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Tuesday, October 29, 2013

Post Pumpkin Purposes

     As Halloween is soon coming to a close, make sure you save your carved pumpkins for your compost pile! These will serve a much better purpose in the compost pile than in your garbage can. Before you compost them remember to:

   1. Remove any non organic materials: Candles, aluminum foil, etc. These will not decompose.
   2. Remove ALL pumpkin seeds: The seeds will not decompose. When you spread your compost over your gardens in the spring, you will have unwanted pumpkins growing in between your flower beds! You can't turn those into carriages, Fairy Godmother!
   3. Break up the pumpkin, if desired: Most children would love to help break them up by smashing them. Just make sure they will help pick up all the pieces and put them in the compost pile.
   4. Cover the pumpkins in the compost pile: Like all green material, if you want to keep away bugs, then make sure to cover them with carbon-rich materials such as sawdust, paper, or all of those dried leaves you just raked up.

     Here is a recipe you can use for all of the pumpkin seeds you took out of your jack-o-lanterns.

Soaked and Roasted Pumpkin Seeds
Pumpkin Seeds
4 c Water
1 T Salt
1-3 Tbs olive oil or melted coconut oil
Spices of your choice (see spice options below for ideas)
Soak: Take your clean pumpkin seeds and place in a bowl. Cover the seeds with warm water and a bit of salt. (Use as much water and salt ratios as needed to cover the seeds.) Let seeds sit at room temperature for 24 hours.
Drain: Drain the water from the pumpkin seeds and allow the seeds to dry on a baking sheet for a few hours. Alternatively you can just cook your seeds for 5-10 minutes in a 300 degree oven before moving on to the roasting part.
Roast: Toss seeds in oil and spices of your choice. Lay seeds on a baking sheet in a thin layer. Roast seeds at 300 degrees for 20-30 minutes. Stir every 10 min.

Spice Options:
Cayenne and salt
Cinnamon, nutmeg, ginger
Chili powder, lime zest and salt
Paprika, sage, thyme and salt
Try whatever you like!


Tuesday, October 15, 2013

Say Goodnight to Your Garden!

 Say goodnight to your garden, not put your child to bed in the garden.

Your garden has been working hard all year, and so have you! With the chilly weather closing in, you should begin to put your garden to bed for the winter. Your plants will naturally pause their growth - because of the cold temperatures and less light - but we need to make sure that they do not stop growing forever! If you cannot start putting your garden to bed right away, use old sheets or bedspreads to cover your plants. This will help protect unharvested food from nighttime frosts until you can start taking care of the following:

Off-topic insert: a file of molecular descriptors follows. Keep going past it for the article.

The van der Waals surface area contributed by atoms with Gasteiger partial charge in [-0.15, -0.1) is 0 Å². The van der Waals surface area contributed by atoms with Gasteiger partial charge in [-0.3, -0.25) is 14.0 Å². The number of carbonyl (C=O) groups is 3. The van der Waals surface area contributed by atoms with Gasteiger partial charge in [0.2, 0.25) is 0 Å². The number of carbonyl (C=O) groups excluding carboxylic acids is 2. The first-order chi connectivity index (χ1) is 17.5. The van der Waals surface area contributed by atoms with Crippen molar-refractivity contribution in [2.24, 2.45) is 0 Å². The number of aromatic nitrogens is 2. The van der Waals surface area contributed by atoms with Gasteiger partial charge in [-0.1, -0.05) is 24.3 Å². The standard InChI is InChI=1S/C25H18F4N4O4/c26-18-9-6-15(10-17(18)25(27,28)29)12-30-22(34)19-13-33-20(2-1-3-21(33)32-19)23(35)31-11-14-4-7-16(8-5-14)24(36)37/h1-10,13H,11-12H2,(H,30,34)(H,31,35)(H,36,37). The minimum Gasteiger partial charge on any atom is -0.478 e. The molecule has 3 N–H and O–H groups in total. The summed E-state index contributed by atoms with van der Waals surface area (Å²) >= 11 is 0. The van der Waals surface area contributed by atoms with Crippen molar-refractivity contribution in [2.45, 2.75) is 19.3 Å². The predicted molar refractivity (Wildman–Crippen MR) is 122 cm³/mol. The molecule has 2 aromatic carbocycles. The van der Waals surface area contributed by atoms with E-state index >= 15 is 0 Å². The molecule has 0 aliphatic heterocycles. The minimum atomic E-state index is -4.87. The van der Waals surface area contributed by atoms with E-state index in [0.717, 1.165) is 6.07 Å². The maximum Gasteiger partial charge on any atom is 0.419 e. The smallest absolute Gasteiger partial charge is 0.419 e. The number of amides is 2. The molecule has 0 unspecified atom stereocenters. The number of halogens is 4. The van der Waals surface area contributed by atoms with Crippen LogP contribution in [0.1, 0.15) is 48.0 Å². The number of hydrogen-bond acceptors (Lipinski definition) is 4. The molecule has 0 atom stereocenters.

Vegetable Gardens
Your root/bulb vegetables - such as carrots, garlic, horseradish, leeks, parsnips, radishes, and turnips - can be left in your garden for harvesting in the early winter. Mark where each plant is located so that you can find them easily in the snow. Plus, if you cover the ground with a layer of mulch, it will keep the ground thawed so you aren't breaking out the pick axes to harvest your food.
Pull up your tomato, pea, bean, and squash plants. If your plant is not diseased, compost it. If the plant is diseased, then burn them or dispose of them separately.

Cover your strawberries with a layer of straw (or hay.) Maybe this is how they got their name?
Prune your raspberry and blackberry plants. Leave approximately six of the strongest brown canes for every square foot of your rows.

If they are perennials, cut them back. Most herbs can stay in the ground through the winter. If you would still like to enjoy your annuals, dig them up, put them in a pot, and bring them inside!

Trees and Shrubs
Prune your trees, if needed, making sure to remove broken limbs with a clean cut near the trunk of the tree. Protect the small plants by surrounding them with snow fencing.
Don't Forget Your Tools!
Empty out your containers to prevent them from cracking. Store upside down.
Drain your hoses and move them inside your garage; you don't want to be getting mad at kids for cracking one because they stepped on the hose when you left it out! Store the hose attachments and sprinkler parts in a bucket in your garage.
Empty the fuel tanks to your lawn mowers and other power equipments. Read the manuals provided to you for more instructions.
Scrub your tools and put them away. Rub some vegetable oil on your tools to keep them from rusting.

Prepare Yourself For Next Spring
Continue mowing your lawn for as long as it grows! If the grass gets too long, and then snow comes, you may get brown patches next spring.
Rake your leaves up. If you put them into small piles, and then mow over them, you can create mulch to use on your gardens.
Cover your compost pile with plastic, or a thick layer of straw, before the snow comes.
Till the soil to expose insects who are trying to make their winter homes in your garden. This will reduce pest problems next spring.
Remove all of the weeds. If you have an area conquered by weeds, cover it with black plastic so that any baby weeds that will try to grow will die before the spring.
Add layers of compost, leaves, or manure on your gardens. If your garden needs it, gently till in some lime as well.

I hope that you are all able to preserve the gardens you have been working hard to upkeep through the warm seasons. Take a break for the holidays and say, "goodnight," to your garden!